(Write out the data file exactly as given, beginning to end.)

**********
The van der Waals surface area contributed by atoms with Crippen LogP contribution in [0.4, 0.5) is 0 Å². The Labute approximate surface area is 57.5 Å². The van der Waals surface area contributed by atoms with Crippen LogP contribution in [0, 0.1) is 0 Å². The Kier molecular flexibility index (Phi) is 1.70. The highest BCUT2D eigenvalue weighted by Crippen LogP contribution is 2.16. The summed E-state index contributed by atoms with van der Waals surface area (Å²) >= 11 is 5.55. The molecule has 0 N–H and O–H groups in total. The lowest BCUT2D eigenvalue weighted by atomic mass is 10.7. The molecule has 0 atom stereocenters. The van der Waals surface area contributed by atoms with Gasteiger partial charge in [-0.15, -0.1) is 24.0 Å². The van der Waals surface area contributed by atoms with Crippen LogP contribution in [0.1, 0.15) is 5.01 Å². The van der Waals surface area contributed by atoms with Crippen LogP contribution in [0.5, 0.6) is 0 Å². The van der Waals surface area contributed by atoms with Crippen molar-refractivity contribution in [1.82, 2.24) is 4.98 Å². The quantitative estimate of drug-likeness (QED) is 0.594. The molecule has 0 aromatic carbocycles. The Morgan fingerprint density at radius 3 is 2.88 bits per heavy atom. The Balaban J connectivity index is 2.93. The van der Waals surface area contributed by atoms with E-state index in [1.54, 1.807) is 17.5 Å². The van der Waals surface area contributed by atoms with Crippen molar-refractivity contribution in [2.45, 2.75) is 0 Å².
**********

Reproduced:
The van der Waals surface area contributed by atoms with Crippen LogP contribution in [0.4, 0.5) is 0 Å². The Labute approximate surface area is 57.5 Å². The van der Waals surface area contributed by atoms with Crippen LogP contribution in [0, 0.1) is 0 Å². The Kier molecular flexibility index (Phi) is 1.70. The highest BCUT2D eigenvalue weighted by Crippen LogP contribution is 2.16. The summed E-state index contributed by atoms with van der Waals surface area (Å²) >= 11 is 5.55. The molecule has 0 N–H and O–H groups in total. The lowest BCUT2D eigenvalue weighted by atomic mass is 10.7. The molecule has 0 atom stereocenters. The van der Waals surface area contributed by atoms with Gasteiger partial charge in [-0.15, -0.1) is 24.0 Å². The van der Waals surface area contributed by atoms with Crippen LogP contribution in [0.1, 0.15) is 5.01 Å². The van der Waals surface area contributed by atoms with Crippen LogP contribution in [0.5, 0.6) is 0 Å². The van der Waals surface area contributed by atoms with Crippen molar-refractivity contribution in [1.82, 2.24) is 4.98 Å². The quantitative estimate of drug-likeness (QED) is 0.594. The molecule has 0 aromatic carbocycles. The Morgan fingerprint density at radius 3 is 2.88 bits per heavy atom. The Balaban J connectivity index is 2.93. The van der Waals surface area contributed by atoms with E-state index in [1.54, 1.807) is 17.5 Å². The van der Waals surface area contributed by atoms with Crippen molar-refractivity contribution in [2.45, 2.75) is 0 Å².